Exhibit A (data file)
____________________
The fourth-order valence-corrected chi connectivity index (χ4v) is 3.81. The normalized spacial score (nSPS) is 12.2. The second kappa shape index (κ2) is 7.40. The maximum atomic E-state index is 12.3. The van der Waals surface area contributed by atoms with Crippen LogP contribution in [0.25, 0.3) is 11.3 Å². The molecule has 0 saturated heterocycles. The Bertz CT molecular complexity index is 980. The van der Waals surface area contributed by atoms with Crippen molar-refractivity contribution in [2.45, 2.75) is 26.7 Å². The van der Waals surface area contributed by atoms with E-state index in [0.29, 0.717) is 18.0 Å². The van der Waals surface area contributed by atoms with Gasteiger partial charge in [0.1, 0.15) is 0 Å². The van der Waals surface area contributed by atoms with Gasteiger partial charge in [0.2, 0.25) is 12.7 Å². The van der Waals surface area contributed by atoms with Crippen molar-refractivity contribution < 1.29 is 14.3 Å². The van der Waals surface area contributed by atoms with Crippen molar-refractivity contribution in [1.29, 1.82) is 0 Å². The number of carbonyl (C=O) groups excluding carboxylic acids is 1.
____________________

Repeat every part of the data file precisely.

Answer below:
The fourth-order valence-corrected chi connectivity index (χ4v) is 3.81. The normalized spacial score (nSPS) is 12.2. The second kappa shape index (κ2) is 7.40. The maximum atomic E-state index is 12.3. The van der Waals surface area contributed by atoms with Crippen LogP contribution in [0.25, 0.3) is 11.3 Å². The molecule has 0 saturated heterocycles. The Bertz CT molecular complexity index is 980. The van der Waals surface area contributed by atoms with Crippen molar-refractivity contribution in [2.45, 2.75) is 26.7 Å². The van der Waals surface area contributed by atoms with E-state index in [0.29, 0.717) is 18.0 Å². The van der Waals surface area contributed by atoms with Gasteiger partial charge in [0.1, 0.15) is 0 Å². The van der Waals surface area contributed by atoms with Gasteiger partial charge in [0.2, 0.25) is 12.7 Å². The van der Waals surface area contributed by atoms with Crippen molar-refractivity contribution < 1.29 is 14.3 Å². The van der Waals surface area contributed by atoms with Crippen molar-refractivity contribution in [1.29, 1.82) is 0 Å². The number of carbonyl (C=O) groups excluding carboxylic acids is 1.